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Research GBB Molecular Dynamics Group Research

Protein folding initiation sites / Peptide conformations and protein folding

Anton Feenstra investigated the use of a hierarcal classification of the internal motions within a series of proteins to estimate the relative stability of peptide fragments and specific structural motifs.  The aim is to identify fragments that may play a role in the initiation of protein folding or that may fold as single units and used to simplify the description of the folding process. Analysis of internal motions is used to draw a distinction between rigid segments and more flexible connecting regions. Proteins are viewed as having a hierarchy of motions ranging from very short time-scales (ps), at the atomic level, to very long time-scales (minutes), at the level of conformational changes in supra-molecular assemblies. Stable fragments are identified based on the assignment of rigid-like domains in an extensive series of Molecular Dynamics simulations of each protein and the stability of the fragment is ranked according to the frequency it is found within rigid-like domains.  Rigidity of the fragments can vary, as can the sharpness of the demarcations between adjacent fragments. Fragments do not preferentially correspond to secondary structure elements strongly indicating that secondary structure elements do not in general correspond to motional units.

Peptide conformations and protein folding

Understanding protein folding is one of the grand challenges of modern biology. It is also a critical test of our ability to accurately model interactions in protein systems. The group participates in an EC TMR network on protein folding co-ordinated by Dr. Ruud Scheek as well having projects funded by the NWO. Currently, it is not possible to directly simulate the folding of complete proteins using realistic conditions. Nevertheless, the last years has witnessed dramatic progress in the de novo folding of small peptides. In several cases we have been able to reversibly fold small peptides (~10 a.a.)  from arbitrary starting structures under native conditions with experimental accuracy.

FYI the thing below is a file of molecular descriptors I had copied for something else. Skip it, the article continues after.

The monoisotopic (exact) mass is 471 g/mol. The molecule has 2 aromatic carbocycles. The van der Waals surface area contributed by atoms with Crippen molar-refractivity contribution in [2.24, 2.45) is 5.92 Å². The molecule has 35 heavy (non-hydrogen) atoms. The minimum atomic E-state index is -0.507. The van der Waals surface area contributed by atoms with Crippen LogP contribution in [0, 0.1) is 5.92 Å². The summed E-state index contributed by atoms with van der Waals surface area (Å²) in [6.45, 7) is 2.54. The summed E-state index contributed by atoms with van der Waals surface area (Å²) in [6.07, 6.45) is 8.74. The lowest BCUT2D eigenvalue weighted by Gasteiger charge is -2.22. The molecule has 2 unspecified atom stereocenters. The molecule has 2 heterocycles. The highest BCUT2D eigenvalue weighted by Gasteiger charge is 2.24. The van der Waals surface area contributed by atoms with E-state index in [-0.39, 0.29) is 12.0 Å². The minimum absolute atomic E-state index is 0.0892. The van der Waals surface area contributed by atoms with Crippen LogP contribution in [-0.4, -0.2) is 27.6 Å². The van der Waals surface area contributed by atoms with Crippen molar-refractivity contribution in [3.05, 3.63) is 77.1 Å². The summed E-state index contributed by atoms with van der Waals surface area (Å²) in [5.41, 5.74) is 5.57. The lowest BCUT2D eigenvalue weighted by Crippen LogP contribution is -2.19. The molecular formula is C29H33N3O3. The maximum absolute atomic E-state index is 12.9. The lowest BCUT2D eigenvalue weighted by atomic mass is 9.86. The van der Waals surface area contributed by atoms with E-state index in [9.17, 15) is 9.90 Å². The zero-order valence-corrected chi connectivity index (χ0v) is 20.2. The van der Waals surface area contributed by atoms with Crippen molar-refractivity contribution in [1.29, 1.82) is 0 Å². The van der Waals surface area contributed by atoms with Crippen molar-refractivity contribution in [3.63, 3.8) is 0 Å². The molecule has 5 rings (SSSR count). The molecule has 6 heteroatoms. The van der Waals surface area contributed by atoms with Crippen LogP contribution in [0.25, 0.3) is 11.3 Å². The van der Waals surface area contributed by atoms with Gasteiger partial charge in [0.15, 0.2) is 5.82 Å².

Research on folding is conducted at multiple levels.  As part of the folding TMR network Dr. Danilo Roccatano has worked to develop new molecular dynamics (MD) methodologies to study the mechanism of folding/unfolding processes in proteins. He has used essential dynamics (ED) techniques to explore the unfolding/folding pathways of peptides and small proteins. The aim of this work is to obtain information in regard to the evolution of the non-bonded interactions during initial stages of the (un)folding process from MD simulations that can be used to efficiently drive more extensive simulations of the folding/unfolding process. By considering only those degrees of freedom critical to the folding the conformational space that must be searched can be greatly restricted.  To test these concepts studies are being performed using peptides that form simple motives in solution (e.g. beta-hairpins).

Other projects concern the simulation of the stability and de novo folding of small peptides is a variety of environments.  The structural and dynamical behaviour of the 41-56 beta-hairpin from the protein G B1 domain (GB1) in water has been investigated to determine the stability of this peptide in view of its possible role as a nucleation site for protein folding. Simulations of the wild type at different temperatures and of mutants of the peptide have been performed. The peptide adopts a series of conformations that are stable from 2 to > 10 ns dependent on the temperature. Although the peptide does not adopt the same conformation as found in the crystal structure the GB1 protein the predicted conformations are hairpin-like and are consistent with available experimental data on the isolated peptide. The simulations of different mutants verified the importance of the hydrophobic core region in stabilising the peptide.  Dr. Giorgio Colombo together with Patricia Soto is studying the folding and stability Betanova, which forms in solution a beta-hairpin motifs. Betanova and a series of related peptides were designed and characterised by Dr. Luis. Serrano's group at EMBL in Heidelberg and the project is in association with the Folding TMR network.

Last modified:04 February 2020 1.16 p.m.